The said always implies the unsaid
Reality shaped by language
Reality shaped by language
We see what language teaches us to see
Influence of Burke
Always a few American followers, but most thought him eccentric
Sociologists first adopted him
Then european literati
Then some from literary criticism (still a few)
Rhetoric in speech communication
Rhetoric and composition in English departments
Pentad adapted as pedagogical heuristic
Burkes reaction to that mixed
QUESTIONS (You may focus on 992-108a, 1018-1029a, 1034-1040
What does the term "human barnyard" imply for Burke? (993b)
What does Burke mean by "ratios" among the key terms? 996b-1006. How many of those ratios are there?
Find a word in the sta family and use it in a sentence. Does Burkes analysis hold up? (1006b-1008)
What does Burke mean by "identification"? What is the disease of identification? Can identification prevent war? (1019-1021)
How is the ownership of property (and all the human barnyard that goes with it) an instance of "identification." (121-23)
How might rhetoric be extended to include not only deception but self-deceptions? (1028)
What are terministic screens? (1034ff)
Does Burke have a solution to the problem of relativism that the concept of terministic screens implies? (1039b-1041)
A Puzzling Figure in Literary Criticism Is Suddenly Central
By SCOTT McLEMEE
At the age of 20, Kenneth Burke left academic life for good;
or so he thought. "It is now time for me to quit college," he
announced to a friend, "and begin studying." So he dropped out
of Columbia University, and right into the heart of the
Greenwich Village avant garde.
Burke (1897-1993) soon made a mark with his poetry, fiction,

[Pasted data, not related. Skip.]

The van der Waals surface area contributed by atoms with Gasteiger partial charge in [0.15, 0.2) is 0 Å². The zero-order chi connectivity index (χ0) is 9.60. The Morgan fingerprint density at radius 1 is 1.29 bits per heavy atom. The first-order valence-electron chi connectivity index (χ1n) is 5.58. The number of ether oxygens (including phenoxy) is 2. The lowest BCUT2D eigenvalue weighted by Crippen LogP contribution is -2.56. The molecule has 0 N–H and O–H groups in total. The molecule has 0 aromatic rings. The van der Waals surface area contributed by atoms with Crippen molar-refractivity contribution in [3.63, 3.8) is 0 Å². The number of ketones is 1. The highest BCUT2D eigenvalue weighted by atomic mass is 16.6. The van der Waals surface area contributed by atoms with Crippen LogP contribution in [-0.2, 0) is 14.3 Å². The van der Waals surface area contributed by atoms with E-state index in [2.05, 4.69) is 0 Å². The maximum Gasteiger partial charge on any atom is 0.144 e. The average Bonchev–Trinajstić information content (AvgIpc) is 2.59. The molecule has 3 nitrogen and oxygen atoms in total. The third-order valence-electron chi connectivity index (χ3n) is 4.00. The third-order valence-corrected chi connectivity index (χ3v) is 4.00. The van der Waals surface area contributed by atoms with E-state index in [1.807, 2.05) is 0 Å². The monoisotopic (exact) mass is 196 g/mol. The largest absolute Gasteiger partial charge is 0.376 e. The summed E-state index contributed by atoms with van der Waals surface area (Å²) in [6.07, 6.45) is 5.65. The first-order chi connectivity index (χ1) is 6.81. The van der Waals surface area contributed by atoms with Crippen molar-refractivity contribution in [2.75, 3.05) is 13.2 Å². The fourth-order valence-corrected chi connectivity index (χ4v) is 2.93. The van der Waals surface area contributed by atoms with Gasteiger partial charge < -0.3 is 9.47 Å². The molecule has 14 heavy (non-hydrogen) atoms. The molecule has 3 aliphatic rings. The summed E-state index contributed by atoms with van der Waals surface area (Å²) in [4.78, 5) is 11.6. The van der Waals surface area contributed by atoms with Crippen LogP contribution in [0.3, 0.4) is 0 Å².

and essays. In 1924, he published the first English
translation of Thomas Mann's Death in Venice, a version W. H.
Auden later called definitive. A few years later, with the
money from a literary prize, Burke built a small farmhouse in
Andover, N.J. There, he grew vegetables and chopped wood to
heat the place, which had no electricity or plumbing. Burke
joked that he was the king of the Agro-Bohemians.
In that setting, one of the most curious episodes in American
intellectual history took place. The books that Kenneth Burke
started writing from his rustic hideaway -- titles such as
Attitudes Toward History (1938), The Philosophy of Literary
Form (1941), and The Rhetoric of Religion (1962) -- often
puzzled his contemporaries. But in recent years, critics have
read them with something like deja vu: Burke's literary
analysis extends to the most far-reaching speculations about
those familiar topics in contemporary theory: language, power,
Although Burke did eventually return to the classroom, as a
visiting professor of literature at various colleges (still
without a B.A., much less a Ph.D.), he never quite fit into
academe. At the peak of his career, a sympathetic critic wrote
that Burke "has no field, unless it be Burkology." Today, he
would be said to be "doing theory." And the steady output of
books, dissertations, and journal articles about his work
makes clear that Burkology is now an established specialty.
Since his death eight years ago, academic presses have been
publishing work on "KB" (as friends and scholars alike call
him) at an impressive rate. In 1997, the centenary of his
birth was marked by the appearance of Kenneth Burke in
Greenwich Village: Conversing With the Moderns, 1915-1931